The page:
The Gospel Of Luke

Luke 14:12-14 (CEV)

12 Then Jesus said to the man who had invited him:

When you give a dinner or a banquet, don’t invite your friends and family and relatives and rich neighbors. If you do, they will invite you in return, and you will be paid back. 13 When you give a feast, invite the poor, the crippled, the lame, and the blind. 14 They cannot pay you back. But God will bless you and reward you when his people rise from death.

Rising From Death

Have you ever been with someone as they die?

You can see their life draining out of them. Sense their soul disappearing. Feel their body become cold.

In the best situations, where the person has lived a long, healthy, productive life, it’s a challenging place to be. The rest of the time, it’s heartbreaking or even devastating.

But sometimes, it’s not actually the end.

A story is told in my family of when I was just six weeks old and became very sick. I was bleeding internally, had a very high fever, and the doctor’s had no idea what was causing it. According to the story, my parents were told that if the bleeding didn’t stop, and if the fever didn’t abate, then it was only a matter of time before I died.

So they went out and prayed.

And when they came back three hours later, the fever was gone and the bleeding had stopped.

They never did find out what the cause of it was, but it was as if I had come back from the world of death to the world of life.

It might be an understatement to say that my parents were pretty pleased about that. 

So I do think that this kind of death-back-to-life transformation does still happen.

But I also think there is another, more frequent type of transformation that occurs.

It occurs when we invite people back into community.

It occurs when we tell people they are valuable – especially in the context of their deepest places of shame.

It occurs when we show up and show up and show up again for a person who has only ever experienced loneliness or traumatic, unreliable relationships.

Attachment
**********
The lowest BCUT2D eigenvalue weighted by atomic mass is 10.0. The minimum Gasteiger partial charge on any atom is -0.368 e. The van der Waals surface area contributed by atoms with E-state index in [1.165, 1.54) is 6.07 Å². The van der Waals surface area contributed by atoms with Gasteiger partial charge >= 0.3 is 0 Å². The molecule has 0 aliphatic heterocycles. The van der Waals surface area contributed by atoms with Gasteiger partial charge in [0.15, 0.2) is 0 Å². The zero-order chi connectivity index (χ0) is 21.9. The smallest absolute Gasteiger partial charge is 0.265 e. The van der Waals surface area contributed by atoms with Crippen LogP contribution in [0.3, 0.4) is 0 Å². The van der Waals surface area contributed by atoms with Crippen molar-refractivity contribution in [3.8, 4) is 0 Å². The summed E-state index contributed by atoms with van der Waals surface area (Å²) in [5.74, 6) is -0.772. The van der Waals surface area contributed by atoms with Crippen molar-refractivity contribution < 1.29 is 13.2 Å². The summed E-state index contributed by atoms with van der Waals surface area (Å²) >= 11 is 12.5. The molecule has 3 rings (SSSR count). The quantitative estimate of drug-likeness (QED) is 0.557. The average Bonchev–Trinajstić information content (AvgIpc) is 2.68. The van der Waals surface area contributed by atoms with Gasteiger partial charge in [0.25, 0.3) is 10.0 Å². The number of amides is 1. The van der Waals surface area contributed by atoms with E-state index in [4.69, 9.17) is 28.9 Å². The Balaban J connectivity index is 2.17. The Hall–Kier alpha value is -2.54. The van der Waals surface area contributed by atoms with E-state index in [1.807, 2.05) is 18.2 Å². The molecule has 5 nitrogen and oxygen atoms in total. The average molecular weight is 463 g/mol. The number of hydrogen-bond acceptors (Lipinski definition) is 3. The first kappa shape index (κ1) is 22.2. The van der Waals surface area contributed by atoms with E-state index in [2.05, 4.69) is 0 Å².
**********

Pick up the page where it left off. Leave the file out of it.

When people who have felt crippled by the fear of having to hide their unspoken identity are given the compassion to envision a new future as their true self, then transformation occurs.

When people who have become lame trying with all they’ve got to be the person they think the world wants them to be actually experience wholehearted acceptance as the person they are, then transformation occurs.

When people who have become blind to their own potential because they have been locked in a story of worthlessness (often perpetuated by systematic injustices) come to experience a new story of hope and possibility and justice, then transformation occurs.

You don’t have to be a miracle worker.

You don’t have to have all of the answers.

You don’t have to be an elder or a pastor or an “important” person to participate in seeing someone rise from death.

According to Luke, it might simply start by inviting them for dinner.

Journal Questions:

  1. Have you ever seen someone move from death to life?
  2. What happened to allow that change to take place?
  3. Have you ever experienced transformation in your own life?
  4. In what context did that take place?
  5. Are there people in your life who are struggling today? Who need this kind of transformation?
  6. Who will you invite out for coffee this morning, or to Tim’s for lunch or to your house for dinner tonight?